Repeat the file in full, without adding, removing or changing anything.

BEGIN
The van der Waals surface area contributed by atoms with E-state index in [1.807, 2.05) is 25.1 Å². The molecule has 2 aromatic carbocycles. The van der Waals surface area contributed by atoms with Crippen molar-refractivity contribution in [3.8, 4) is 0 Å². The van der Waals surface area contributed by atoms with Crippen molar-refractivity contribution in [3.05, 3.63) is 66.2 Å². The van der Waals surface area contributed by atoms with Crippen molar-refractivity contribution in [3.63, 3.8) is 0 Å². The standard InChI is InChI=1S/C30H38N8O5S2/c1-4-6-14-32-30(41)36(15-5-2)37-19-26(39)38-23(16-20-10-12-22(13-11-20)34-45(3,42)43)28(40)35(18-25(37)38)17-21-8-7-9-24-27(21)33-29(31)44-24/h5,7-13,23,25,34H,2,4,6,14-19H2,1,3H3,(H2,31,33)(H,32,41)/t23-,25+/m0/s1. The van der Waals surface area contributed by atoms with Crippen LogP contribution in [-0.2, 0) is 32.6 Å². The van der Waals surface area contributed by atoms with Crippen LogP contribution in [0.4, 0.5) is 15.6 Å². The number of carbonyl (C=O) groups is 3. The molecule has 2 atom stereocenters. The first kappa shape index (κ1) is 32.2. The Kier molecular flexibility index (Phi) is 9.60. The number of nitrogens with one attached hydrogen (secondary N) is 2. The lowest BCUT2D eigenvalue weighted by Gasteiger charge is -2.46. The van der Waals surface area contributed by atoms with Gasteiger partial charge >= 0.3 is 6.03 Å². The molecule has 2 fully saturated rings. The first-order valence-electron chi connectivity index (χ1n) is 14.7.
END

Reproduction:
The van der Waals surface area contributed by atoms with E-state index in [1.807, 2.05) is 25.1 Å². The molecule has 2 aromatic carbocycles. The van der Waals surface area contributed by atoms with Crippen molar-refractivity contribution in [3.8, 4) is 0 Å². The van der Waals surface area contributed by atoms with Crippen molar-refractivity contribution in [3.05, 3.63) is 66.2 Å². The van der Waals surface area contributed by atoms with Crippen molar-refractivity contribution in [3.63, 3.8) is 0 Å². The standard InChI is InChI=1S/C30H38N8O5S2/c1-4-6-14-32-30(41)36(15-5-2)37-19-26(39)38-23(16-20-10-12-22(13-11-20)34-45(3,42)43)28(40)35(18-25(37)38)17-21-8-7-9-24-27(21)33-29(31)44-24/h5,7-13,23,25,34H,2,4,6,14-19H2,1,3H3,(H2,31,33)(H,32,41)/t23-,25+/m0/s1. The van der Waals surface area contributed by atoms with Crippen LogP contribution in [-0.2, 0) is 32.6 Å². The van der Waals surface area contributed by atoms with Crippen LogP contribution in [0.4, 0.5) is 15.6 Å². The number of carbonyl (C=O) groups is 3. The molecule has 2 atom stereocenters. The first kappa shape index (κ1) is 32.2. The Kier molecular flexibility index (Phi) is 9.60. The number of nitrogens with one attached hydrogen (secondary N) is 2. The lowest BCUT2D eigenvalue weighted by Gasteiger charge is -2.46. The van der Waals surface area contributed by atoms with Gasteiger partial charge >= 0.3 is 6.03 Å². The molecule has 2 fully saturated rings. The first-order valence-electron chi connectivity index (χ1n) is 14.7.